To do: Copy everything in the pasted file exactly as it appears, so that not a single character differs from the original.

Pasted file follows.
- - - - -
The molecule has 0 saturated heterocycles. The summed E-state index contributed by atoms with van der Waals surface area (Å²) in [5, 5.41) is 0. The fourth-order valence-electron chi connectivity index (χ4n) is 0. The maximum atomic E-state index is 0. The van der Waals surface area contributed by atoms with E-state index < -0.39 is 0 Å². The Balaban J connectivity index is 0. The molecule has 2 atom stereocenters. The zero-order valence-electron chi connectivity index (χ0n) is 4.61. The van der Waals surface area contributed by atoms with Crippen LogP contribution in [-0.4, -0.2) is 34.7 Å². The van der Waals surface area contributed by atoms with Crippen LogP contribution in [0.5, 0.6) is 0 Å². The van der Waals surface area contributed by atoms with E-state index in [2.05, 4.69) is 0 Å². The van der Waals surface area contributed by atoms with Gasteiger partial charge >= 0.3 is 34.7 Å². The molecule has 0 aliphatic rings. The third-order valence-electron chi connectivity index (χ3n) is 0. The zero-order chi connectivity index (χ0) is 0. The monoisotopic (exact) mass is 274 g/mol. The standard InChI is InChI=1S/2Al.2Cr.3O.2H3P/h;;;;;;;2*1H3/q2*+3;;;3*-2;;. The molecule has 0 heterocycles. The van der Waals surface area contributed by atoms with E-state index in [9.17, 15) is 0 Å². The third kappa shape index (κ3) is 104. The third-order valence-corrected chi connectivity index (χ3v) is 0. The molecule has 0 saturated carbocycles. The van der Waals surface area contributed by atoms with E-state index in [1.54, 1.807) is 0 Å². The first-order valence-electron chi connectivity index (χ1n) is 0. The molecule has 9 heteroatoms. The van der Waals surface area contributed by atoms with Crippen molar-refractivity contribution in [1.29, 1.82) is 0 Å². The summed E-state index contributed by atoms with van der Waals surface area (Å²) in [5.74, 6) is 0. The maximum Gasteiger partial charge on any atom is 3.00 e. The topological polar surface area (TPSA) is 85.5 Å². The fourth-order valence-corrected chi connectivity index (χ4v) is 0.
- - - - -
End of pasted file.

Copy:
The molecule has 0 saturated heterocycles. The summed E-state index contributed by atoms with van der Waals surface area (Å²) in [5, 5.41) is 0. The fourth-order valence-electron chi connectivity index (χ4n) is 0. The maximum atomic E-state index is 0. The van der Waals surface area contributed by atoms with E-state index < -0.39 is 0 Å². The Balaban J connectivity index is 0. The molecule has 2 atom stereocenters. The zero-order valence-electron chi connectivity index (χ0n) is 4.61. The van der Waals surface area contributed by atoms with Crippen LogP contribution in [-0.4, -0.2) is 34.7 Å². The van der Waals surface area contributed by atoms with Crippen LogP contribution in [0.5, 0.6) is 0 Å². The van der Waals surface area contributed by atoms with E-state index in [2.05, 4.69) is 0 Å². The van der Waals surface area contributed by atoms with Gasteiger partial charge >= 0.3 is 34.7 Å². The molecule has 0 aliphatic rings. The third-order valence-electron chi connectivity index (χ3n) is 0. The zero-order chi connectivity index (χ0) is 0. The monoisotopic (exact) mass is 274 g/mol. The standard InChI is InChI=1S/2Al.2Cr.3O.2H3P/h;;;;;;;2*1H3/q2*+3;;;3*-2;;. The molecule has 0 heterocycles. The van der Waals surface area contributed by atoms with E-state index in [9.17, 15) is 0 Å². The third kappa shape index (κ3) is 104. The third-order valence-corrected chi connectivity index (χ3v) is 0. The molecule has 0 saturated carbocycles. The van der Waals surface area contributed by atoms with E-state index in [1.54, 1.807) is 0 Å². The first-order valence-electron chi connectivity index (χ1n) is 0. The molecule has 9 heteroatoms. The van der Waals surface area contributed by atoms with Crippen molar-refractivity contribution in [1.29, 1.82) is 0 Å². The summed E-state index contributed by atoms with van der Waals surface area (Å²) in [5.74, 6) is 0. The maximum Gasteiger partial charge on any atom is 3.00 e. The topological polar surface area (TPSA) is 85.5 Å². The fourth-order valence-corrected chi connectivity index (χ4v) is 0.